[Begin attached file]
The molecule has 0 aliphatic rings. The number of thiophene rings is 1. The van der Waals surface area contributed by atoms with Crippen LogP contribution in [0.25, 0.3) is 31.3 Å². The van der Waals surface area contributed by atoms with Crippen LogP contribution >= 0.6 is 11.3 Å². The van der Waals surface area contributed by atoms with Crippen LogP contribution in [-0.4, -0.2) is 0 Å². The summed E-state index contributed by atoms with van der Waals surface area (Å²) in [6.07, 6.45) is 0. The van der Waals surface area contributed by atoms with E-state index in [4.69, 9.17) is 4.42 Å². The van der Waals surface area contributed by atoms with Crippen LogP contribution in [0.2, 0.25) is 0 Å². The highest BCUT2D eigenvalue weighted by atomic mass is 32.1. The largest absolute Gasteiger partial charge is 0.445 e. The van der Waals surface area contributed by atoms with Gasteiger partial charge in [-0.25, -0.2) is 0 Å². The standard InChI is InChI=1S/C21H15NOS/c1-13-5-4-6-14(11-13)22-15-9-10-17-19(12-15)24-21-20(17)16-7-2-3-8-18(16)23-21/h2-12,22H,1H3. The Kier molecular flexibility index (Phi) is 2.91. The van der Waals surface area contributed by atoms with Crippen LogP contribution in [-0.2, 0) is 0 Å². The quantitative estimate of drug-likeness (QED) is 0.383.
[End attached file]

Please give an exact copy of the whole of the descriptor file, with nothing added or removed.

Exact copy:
The molecule has 0 aliphatic rings. The number of thiophene rings is 1. The van der Waals surface area contributed by atoms with Crippen LogP contribution in [0.25, 0.3) is 31.3 Å². The van der Waals surface area contributed by atoms with Crippen LogP contribution >= 0.6 is 11.3 Å². The van der Waals surface area contributed by atoms with Crippen LogP contribution in [-0.4, -0.2) is 0 Å². The summed E-state index contributed by atoms with van der Waals surface area (Å²) in [6.07, 6.45) is 0. The van der Waals surface area contributed by atoms with E-state index in [4.69, 9.17) is 4.42 Å². The van der Waals surface area contributed by atoms with Crippen LogP contribution in [0.2, 0.25) is 0 Å². The highest BCUT2D eigenvalue weighted by atomic mass is 32.1. The largest absolute Gasteiger partial charge is 0.445 e. The van der Waals surface area contributed by atoms with Gasteiger partial charge in [-0.25, -0.2) is 0 Å². The standard InChI is InChI=1S/C21H15NOS/c1-13-5-4-6-14(11-13)22-15-9-10-17-19(12-15)24-21-20(17)16-7-2-3-8-18(16)23-21/h2-12,22H,1H3. The Kier molecular flexibility index (Phi) is 2.91. The van der Waals surface area contributed by atoms with Crippen LogP contribution in [-0.2, 0) is 0 Å². The quantitative estimate of drug-likeness (QED) is 0.383.